The Neuroscience of Language Explains How and Why Psychotherapy Cures

Drawing much inspiration from a lecture given by Sapolsky (2011), an expert in the neuro- and biological field, I would like to discuss the use of language, or — more accurately put–¬†communication, as a cure for psychological pain.

The profession of Psychotherapy, at its formation, was termed the “talking cure” (Freud & Breuer, 1895).¬† This literally means talk as a means of relieving one of symptoms or psychical and often also somatic nature. What the term “talking” does not describe is the “listening” from the other person. In psychotherapy it is the talking to someone who is actively listening that cures. Read also: The Psychotherapeutic Alliance.

Language is in verbal and non-verbal communication

Talking and listening is communication. When we think of communication, we think of dialogue, and language. Language, according to Sapolsky is more than speaking or writing verbally. Neuroscience has indicated, especially through studying the neurobiology of sign language learning of completely deaf individuals, that whether it is verbal or non-verbal, the communication process is the same. This means that language is not merely a motoric process (i.e. about moving lips and tongue), but rather a cognitive process.

Language is unique to humans

Human communication has universal qualities. All forms of human languages have semanticity, embedded clauses, all human language can “talk about things”, can talk strategy. There is arbitrariness of language, in which words are not tied to meaning. People are able to tell lies, and say one thing and mean/feel another. Language is also invented and re-invented. Human children have innate ability to coin phrases and say things they have never heard before (N. Chompsky).

Unlike animals that have specific vocals for specific emotions, human language is not tied to specific emotions. This explains why in therapy we notice a quality of communication in which there is a “content-affect split”.

Non-verbal aspect of language

We do not communicate with words alone, there is also verbal tone, sounds, body movement, hand gestures, facial expression. Gestalt therapists look out for these during therapy as well, since the non-verbal language reveal often much of the emotional content of the communication. Certainly emailing does not allow for non-verbal communication. Perhaps that is why many of us feel more secure communication over messenger apps to even talking on the phone.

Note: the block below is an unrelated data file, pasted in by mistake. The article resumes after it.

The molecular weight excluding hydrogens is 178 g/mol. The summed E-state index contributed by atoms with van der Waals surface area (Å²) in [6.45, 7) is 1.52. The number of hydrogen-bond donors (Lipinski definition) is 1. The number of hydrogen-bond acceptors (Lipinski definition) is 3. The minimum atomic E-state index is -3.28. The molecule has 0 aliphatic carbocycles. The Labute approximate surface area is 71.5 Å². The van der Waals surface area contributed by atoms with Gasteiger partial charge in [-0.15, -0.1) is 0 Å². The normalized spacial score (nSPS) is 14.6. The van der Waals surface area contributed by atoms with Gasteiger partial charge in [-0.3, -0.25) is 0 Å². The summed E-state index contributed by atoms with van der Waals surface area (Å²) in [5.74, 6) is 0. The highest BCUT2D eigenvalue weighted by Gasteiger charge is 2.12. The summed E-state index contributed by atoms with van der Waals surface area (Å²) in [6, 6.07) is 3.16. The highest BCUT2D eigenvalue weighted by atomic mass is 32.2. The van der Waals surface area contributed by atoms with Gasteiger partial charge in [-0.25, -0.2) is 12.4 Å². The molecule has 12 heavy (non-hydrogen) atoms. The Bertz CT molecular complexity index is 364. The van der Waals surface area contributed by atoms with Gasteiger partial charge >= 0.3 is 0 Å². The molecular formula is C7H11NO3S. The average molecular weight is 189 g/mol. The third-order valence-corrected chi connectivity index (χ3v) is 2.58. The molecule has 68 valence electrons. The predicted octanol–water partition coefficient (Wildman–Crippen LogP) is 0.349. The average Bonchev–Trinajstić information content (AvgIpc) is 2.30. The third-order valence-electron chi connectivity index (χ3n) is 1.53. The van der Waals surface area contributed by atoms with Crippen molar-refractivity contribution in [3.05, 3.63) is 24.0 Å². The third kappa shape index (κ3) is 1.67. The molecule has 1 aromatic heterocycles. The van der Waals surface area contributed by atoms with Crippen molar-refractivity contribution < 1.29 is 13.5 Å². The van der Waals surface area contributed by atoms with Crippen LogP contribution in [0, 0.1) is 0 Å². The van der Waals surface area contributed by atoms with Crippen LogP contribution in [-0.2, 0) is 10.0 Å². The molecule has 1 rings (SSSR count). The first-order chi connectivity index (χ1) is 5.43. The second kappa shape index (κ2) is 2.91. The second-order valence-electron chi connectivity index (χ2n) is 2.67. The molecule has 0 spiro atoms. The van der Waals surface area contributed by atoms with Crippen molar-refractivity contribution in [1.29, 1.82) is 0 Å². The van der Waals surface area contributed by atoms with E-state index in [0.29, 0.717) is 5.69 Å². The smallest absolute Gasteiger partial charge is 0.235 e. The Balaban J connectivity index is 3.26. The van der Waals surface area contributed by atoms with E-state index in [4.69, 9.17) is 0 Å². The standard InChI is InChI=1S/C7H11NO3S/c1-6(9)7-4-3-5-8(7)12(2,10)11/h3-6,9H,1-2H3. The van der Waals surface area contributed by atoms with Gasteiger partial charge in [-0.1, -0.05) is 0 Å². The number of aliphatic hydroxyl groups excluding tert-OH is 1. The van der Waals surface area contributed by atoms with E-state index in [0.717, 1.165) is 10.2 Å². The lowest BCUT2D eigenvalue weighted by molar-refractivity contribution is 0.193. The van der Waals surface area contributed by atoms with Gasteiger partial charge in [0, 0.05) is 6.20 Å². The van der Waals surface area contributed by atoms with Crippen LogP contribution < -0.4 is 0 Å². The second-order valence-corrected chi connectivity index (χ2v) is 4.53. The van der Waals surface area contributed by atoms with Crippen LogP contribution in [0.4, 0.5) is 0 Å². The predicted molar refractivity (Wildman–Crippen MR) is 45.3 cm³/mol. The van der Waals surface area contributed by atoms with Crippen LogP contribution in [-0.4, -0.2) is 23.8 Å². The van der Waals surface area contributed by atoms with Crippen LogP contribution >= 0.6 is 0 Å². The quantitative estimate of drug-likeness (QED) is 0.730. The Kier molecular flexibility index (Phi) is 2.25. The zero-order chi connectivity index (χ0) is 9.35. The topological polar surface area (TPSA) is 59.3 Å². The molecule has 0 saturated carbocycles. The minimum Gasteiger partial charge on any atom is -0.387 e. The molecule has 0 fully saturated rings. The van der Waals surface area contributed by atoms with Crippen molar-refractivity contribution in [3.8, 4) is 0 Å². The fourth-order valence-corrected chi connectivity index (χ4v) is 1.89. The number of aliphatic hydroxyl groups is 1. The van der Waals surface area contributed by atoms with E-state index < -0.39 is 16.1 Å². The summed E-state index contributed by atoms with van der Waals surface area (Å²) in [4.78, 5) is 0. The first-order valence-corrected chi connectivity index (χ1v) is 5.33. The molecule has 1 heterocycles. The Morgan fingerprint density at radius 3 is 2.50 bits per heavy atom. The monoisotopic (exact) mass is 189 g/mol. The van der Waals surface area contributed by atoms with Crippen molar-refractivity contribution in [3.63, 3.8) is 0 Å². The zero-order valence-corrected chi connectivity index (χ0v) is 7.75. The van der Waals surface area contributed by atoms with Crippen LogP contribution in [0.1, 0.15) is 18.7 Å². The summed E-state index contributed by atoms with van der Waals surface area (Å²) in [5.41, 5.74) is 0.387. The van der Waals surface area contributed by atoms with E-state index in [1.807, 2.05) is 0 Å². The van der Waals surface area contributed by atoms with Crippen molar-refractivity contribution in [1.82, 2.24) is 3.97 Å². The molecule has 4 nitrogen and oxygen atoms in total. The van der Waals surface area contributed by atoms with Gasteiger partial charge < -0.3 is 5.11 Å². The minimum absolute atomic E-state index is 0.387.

Neuro-centers of the brain that affect language

Ninety percent of humans process verbal language in the left hemisphere of the brain. The other (right) hemisphere, process the non-verbal and emotional content of the communication. The Broca’s area is connected to the motoric nature of language production. The Wernicke’s center is responsible for language comprehensibility. The connection between these two centers connect the two functions.

Through studies of biological brain disfunction due to disease, degeneration or injury, scientists have managed to identify which part of the brain is utilized for which function. Through neuro-imaging, we know that in tourettes syndrome, for example, where the sufferer curses uncontrollably, the limbic system is hyperactive. The limbic system is not known to be responsible for emotions and not language production, but language is connected to the formation of emotions.

Many have also proven that singing is a way for people who suffer damage to the Broca’s area (and hence have problems talking). Singing activates the right hemisphere and emotional centers of the brain.

Hence the phenomenon of the talking cure; an emotional weight off the shoulders when on talks emotionally to someone who is willing to listen.  One can also see how verbal language is only a part of communication. Clients who have problems with speech (in particular in Alzheimers patients) respond to communication with music.

 

 

References:

Freud, S., & Breuer, J. (1895). Studies on Hysteria. SE 2.

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